Economics (through Transformational Learning) (BA (Hons))Back
The BA (Hons) Economics (through Transformational Learning) is a degree in Economics with a difference. The transformational learning approach means that you are an active participant in your learning.
Our goal is to develop exceptional graduates who:
- question, analyse and research issues in business, finance, government
- use economics as a way of thinking
- think independently
- are effective communicators and active team players
- are aware of their own capabilities and strengths and able to plan for their future careers
Classes are interactive, which enables us to work with you to create diverse learning experiences that enhance your understanding of Economics. You will be challenged and supported to develop your own ideas, views and perspectives using Economics, while targeting the expansion of your skills and workplace competencies.
Unique to this programme is the Transition to Professional Life module, helping you to plan and work towards your future career.
Year 1 Modules:
45 credits of Economics:
- EC1113 The World of Economics: Cooperation in the Economic System (5 credits);
- EC1114 The World of Economics: Public Policy in the Economic System (5 credits);
- EC1115 The World of Economics: Coordination and Individual Decision Making (5 credits);
- EC1107 Reading Economists (5 credits);
- EC1108 Communicating Economic Reasoning (5 credits);
- EC1109 Transition to Professional Life I (10 credits)
- EC1111 Economic Data Collection (5 credits);
- EC1112 Economic Data as Evidence (5 credits);
15 credits of another First Arts subject from Groups 1, 2, 3, 4, 6
Year 2 Modules:
The Changing Economy: Recessions and Booms; Money and Monetary Policy; Government Spending and Tax; Economic Journey through Life Decisions: Economic Information and Uncertainty; Firms in a World of Uncertainty; Behavioural Economics; Economic Modelling of Decision Makers; Empirical Research Methods; Reasoning and Problem Solving in Economics; Research in Economics; Transition to Professional Life
Year 3 Modules:
The Economics of Creativity; The Role of Place in Innovation; The Wealth and Poverty of Nations: International Cooperation; Economic Growth and Development; Financial Institutions and Markets; Either Economics and the Labour Market or Health Economics or the Economics of Sport, Methods for Economic Investigation: Survey Design and Implementation; Research Methods for Economic Investigation: Empirical Econometrics; Undergraduate Dissertation; Transition to Professional Life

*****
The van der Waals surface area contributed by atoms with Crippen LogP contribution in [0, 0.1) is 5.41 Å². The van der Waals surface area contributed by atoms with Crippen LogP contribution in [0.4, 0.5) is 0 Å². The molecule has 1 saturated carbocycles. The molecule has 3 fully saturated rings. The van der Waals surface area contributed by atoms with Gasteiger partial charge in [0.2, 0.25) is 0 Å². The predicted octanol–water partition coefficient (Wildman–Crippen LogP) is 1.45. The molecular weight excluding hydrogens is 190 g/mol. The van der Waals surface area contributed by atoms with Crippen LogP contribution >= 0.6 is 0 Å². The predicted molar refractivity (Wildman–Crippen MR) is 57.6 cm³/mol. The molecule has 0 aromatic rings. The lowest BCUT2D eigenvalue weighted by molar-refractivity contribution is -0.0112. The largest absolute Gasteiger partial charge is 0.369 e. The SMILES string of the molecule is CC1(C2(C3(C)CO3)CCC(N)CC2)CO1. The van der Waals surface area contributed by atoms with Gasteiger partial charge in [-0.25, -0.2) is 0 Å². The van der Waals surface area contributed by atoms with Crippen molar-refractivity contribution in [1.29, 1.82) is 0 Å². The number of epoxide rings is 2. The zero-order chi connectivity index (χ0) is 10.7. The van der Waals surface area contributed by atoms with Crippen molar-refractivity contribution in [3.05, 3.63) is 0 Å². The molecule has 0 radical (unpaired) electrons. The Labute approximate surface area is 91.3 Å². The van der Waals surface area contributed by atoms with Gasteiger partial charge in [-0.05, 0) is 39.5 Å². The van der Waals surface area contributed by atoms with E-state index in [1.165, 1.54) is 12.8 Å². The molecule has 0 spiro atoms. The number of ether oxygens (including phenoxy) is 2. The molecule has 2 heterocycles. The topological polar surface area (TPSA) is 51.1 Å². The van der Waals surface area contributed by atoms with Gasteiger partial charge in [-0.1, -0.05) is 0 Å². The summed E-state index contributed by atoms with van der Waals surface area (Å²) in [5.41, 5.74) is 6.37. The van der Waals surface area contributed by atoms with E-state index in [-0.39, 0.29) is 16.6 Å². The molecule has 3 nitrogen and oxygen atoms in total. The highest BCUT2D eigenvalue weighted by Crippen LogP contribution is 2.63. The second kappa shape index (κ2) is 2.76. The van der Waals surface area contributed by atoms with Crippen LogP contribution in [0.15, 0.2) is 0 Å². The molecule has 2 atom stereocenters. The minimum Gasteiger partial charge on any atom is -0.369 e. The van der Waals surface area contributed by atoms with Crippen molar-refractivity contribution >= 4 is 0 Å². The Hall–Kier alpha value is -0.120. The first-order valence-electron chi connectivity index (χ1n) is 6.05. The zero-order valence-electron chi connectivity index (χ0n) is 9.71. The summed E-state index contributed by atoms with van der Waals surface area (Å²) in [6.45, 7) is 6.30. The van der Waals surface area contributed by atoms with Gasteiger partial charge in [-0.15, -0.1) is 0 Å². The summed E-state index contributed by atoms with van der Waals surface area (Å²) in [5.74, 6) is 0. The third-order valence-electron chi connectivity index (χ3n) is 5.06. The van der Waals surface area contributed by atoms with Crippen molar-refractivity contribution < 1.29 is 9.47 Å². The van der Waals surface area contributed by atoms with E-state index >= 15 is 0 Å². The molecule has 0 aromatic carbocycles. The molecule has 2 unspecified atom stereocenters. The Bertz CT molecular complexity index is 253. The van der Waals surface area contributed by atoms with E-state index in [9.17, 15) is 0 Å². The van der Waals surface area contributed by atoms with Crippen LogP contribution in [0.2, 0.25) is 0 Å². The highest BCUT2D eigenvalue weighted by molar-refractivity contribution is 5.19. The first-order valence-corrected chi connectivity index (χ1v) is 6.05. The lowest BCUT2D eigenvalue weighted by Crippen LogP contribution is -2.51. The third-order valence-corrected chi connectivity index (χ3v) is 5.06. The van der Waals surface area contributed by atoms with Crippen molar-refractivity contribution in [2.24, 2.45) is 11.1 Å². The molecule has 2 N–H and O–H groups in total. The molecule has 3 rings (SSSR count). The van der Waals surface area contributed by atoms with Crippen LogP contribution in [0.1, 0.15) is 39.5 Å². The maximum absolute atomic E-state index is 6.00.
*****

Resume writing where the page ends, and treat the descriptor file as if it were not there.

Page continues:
Why Choose This Course
This degree invites you to participate actively in your study of Economics.
You are supported and challenged to develop your ideas, your voice and your identity in the context of this dialogue with Economics.
The Transition to Professional Life modules enable you to practically participate in your development while at university, in a unique three-way University–Industry Collaboration involving the Career Service UCC, lecturers in the Dept. of Economics and employers.
The Transition to Professional Life modules won the AHECS (2017) Excellence in Employability Award. “This is a developmental, inspiration and incremental employability initiative that can act as template for other departments and other institutions”.
Shortlisted for the Irish Education Awards Best Career Impact Strategy Award in 2019.
Highly renowned thinker in adult learning and development Prof Robert Kegan of Harvard University in the US, has praised the design of the programme in terms of its “thoughtfulness, originality and usefulness”.
Skills and Careers Information
The following work-based competencies are specifically targeted to improve your employability:
problem-solving and analytical skills
critical reasoning skills
communication and presentation skills
numeracy and IT skills
group work/leadership skills
planning and organizational skills
Graduates with Economics have traditionally gone into a wide variety of careers such as:
- economic consultancy
- data analyst
- junior economist
- project management
- advisory services
- postgraduate, doctoral and professional training